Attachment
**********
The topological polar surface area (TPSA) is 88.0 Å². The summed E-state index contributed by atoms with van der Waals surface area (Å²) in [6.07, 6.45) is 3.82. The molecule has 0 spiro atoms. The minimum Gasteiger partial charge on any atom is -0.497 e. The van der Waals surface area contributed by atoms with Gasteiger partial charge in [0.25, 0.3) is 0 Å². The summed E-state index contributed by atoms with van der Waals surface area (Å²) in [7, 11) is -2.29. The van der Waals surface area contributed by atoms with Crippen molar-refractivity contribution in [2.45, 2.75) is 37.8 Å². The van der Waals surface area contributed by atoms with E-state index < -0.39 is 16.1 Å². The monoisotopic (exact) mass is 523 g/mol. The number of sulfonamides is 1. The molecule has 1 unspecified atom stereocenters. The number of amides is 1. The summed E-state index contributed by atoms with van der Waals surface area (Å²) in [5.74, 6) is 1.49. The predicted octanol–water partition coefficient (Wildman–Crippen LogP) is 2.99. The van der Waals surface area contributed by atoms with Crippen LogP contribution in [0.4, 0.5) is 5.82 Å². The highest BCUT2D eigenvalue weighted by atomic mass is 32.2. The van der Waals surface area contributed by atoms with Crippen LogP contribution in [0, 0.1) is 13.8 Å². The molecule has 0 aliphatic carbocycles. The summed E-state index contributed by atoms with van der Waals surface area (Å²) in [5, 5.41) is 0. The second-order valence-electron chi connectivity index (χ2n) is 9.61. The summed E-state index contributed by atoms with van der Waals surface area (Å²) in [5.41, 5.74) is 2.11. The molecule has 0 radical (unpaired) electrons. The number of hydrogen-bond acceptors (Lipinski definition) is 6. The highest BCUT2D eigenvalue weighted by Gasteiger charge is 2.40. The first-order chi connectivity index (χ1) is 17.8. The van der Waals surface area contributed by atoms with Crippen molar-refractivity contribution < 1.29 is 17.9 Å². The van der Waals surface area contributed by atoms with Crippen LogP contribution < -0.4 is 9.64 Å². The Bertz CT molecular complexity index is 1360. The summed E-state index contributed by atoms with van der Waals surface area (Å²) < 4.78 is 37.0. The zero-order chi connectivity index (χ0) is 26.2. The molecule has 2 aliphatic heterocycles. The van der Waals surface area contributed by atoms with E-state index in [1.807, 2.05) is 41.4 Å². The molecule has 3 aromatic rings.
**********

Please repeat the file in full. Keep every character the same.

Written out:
The topological polar surface area (TPSA) is 88.0 Å². The summed E-state index contributed by atoms with van der Waals surface area (Å²) in [6.07, 6.45) is 3.82. The molecule has 0 spiro atoms. The minimum Gasteiger partial charge on any atom is -0.497 e. The van der Waals surface area contributed by atoms with Gasteiger partial charge in [0.25, 0.3) is 0 Å². The summed E-state index contributed by atoms with van der Waals surface area (Å²) in [7, 11) is -2.29. The van der Waals surface area contributed by atoms with Crippen molar-refractivity contribution in [2.45, 2.75) is 37.8 Å². The van der Waals surface area contributed by atoms with E-state index < -0.39 is 16.1 Å². The monoisotopic (exact) mass is 523 g/mol. The number of sulfonamides is 1. The molecule has 1 unspecified atom stereocenters. The number of amides is 1. The summed E-state index contributed by atoms with van der Waals surface area (Å²) in [5.74, 6) is 1.49. The predicted octanol–water partition coefficient (Wildman–Crippen LogP) is 2.99. The van der Waals surface area contributed by atoms with Crippen LogP contribution in [0.4, 0.5) is 5.82 Å². The highest BCUT2D eigenvalue weighted by atomic mass is 32.2. The van der Waals surface area contributed by atoms with Crippen LogP contribution in [0, 0.1) is 13.8 Å². The molecule has 0 aliphatic carbocycles. The summed E-state index contributed by atoms with van der Waals surface area (Å²) in [5, 5.41) is 0. The second-order valence-electron chi connectivity index (χ2n) is 9.61. The summed E-state index contributed by atoms with van der Waals surface area (Å²) in [5.41, 5.74) is 2.11. The molecule has 0 radical (unpaired) electrons. The number of hydrogen-bond acceptors (Lipinski definition) is 6. The highest BCUT2D eigenvalue weighted by Gasteiger charge is 2.40. The first-order chi connectivity index (χ1) is 17.8. The van der Waals surface area contributed by atoms with Crippen molar-refractivity contribution < 1.29 is 17.9 Å². The van der Waals surface area contributed by atoms with Crippen LogP contribution < -0.4 is 9.64 Å². The Bertz CT molecular complexity index is 1360. The summed E-state index contributed by atoms with van der Waals surface area (Å²) < 4.78 is 37.0. The zero-order chi connectivity index (χ0) is 26.2. The molecule has 2 aliphatic heterocycles. The van der Waals surface area contributed by atoms with E-state index in [1.807, 2.05) is 41.4 Å². The molecule has 3 aromatic rings.